Cluster Headache Without Autonomic Symptoms: Why Is It different?

Authors

  • Isabel P. Martins MD, PhD,

  • Raquel G. Gouveia MD,

  • Elsa Parreira MD


  • From the Centro de Estudos Egas Moniz, Instituto de Medicina Molecular, Lisbon Faculty of Medicine, Hospital de Santa Maria, Lisboa, Portugal (Drs. Martins and Gouveia); and Department of Neurology, Hospital Fernando da Fonseca, Amadora, Portugal (Dr. Parreira).

Address all correspondence to Dr I. Pavão Martins, MD PhD, Centro de Estudos Egas Moniz, Lisbon Faculty of Medicine, Hospital de Santa Maria, 1600 Lisboa, Portugal.

Abstract

Background.—Some patients with otherwise typical cluster headache (CH) have persistent attacks free of cranial autonomic symptoms (CAS). The factors responsible for this atypical presentation are not known.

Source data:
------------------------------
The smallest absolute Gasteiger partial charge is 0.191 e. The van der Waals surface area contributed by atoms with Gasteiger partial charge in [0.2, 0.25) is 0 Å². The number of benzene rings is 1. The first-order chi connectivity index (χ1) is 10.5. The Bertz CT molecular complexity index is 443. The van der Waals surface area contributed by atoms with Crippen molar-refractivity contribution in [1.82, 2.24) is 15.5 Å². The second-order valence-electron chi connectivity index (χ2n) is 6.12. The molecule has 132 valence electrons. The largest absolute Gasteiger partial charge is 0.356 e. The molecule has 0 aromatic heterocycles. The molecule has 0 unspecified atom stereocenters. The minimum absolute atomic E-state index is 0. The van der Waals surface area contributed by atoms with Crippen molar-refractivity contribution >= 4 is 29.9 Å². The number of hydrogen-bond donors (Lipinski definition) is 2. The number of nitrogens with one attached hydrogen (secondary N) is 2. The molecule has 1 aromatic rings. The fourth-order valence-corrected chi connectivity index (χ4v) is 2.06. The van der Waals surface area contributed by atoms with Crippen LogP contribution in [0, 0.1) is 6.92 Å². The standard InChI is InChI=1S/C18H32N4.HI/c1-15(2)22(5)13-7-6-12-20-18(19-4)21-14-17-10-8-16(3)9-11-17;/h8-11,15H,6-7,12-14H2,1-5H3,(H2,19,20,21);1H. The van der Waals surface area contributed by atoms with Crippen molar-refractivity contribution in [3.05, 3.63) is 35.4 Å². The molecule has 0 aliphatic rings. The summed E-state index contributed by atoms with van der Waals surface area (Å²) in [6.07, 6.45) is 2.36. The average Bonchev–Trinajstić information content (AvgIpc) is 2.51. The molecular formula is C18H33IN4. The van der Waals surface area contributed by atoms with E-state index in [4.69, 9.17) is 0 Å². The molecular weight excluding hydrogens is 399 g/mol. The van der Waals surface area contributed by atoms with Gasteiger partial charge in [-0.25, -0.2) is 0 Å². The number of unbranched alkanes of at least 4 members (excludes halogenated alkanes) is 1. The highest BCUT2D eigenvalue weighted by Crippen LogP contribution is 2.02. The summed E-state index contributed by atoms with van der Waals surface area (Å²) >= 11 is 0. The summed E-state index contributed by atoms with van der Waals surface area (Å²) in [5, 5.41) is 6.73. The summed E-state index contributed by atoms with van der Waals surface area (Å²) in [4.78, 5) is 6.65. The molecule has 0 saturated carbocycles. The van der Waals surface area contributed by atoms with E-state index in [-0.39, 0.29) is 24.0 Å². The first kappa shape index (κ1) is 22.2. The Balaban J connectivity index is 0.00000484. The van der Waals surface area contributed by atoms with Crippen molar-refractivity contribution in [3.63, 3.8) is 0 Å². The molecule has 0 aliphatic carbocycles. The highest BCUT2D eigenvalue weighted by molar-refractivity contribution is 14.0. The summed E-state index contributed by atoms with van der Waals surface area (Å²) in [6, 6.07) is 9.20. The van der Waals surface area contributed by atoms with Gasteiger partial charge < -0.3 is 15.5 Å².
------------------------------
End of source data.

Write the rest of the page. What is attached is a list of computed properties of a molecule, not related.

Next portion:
Objectives.—To identify factors associated to the absence of CAS in patients with CH.

Methods.—A prospective series of 157 patients with the diagnosis of CH was analyzed, comparing 148 typical CH patients with 9 CH patients without CAS.

Results.—Patients without CAS reported significantly less intense attacks (P= .003) when compared to those with CAS. There was also a tendency (not reaching statistical significance) for a higher frequency of females and chronic CH among those without CAS. Otherwise, there were no differences between the two groups (in age, duration of illness, follow-up time, attack duration or frequency, nor side or site of pain). A logistic regression analysis showed that only pain intensity could explain the difference between the two groups, since the other explanatory variables were also associated with different intensity of attacks.

Conclusions.—These results support the hypothesis that CH without cranial autonomic symptoms represents a milder form of CH.

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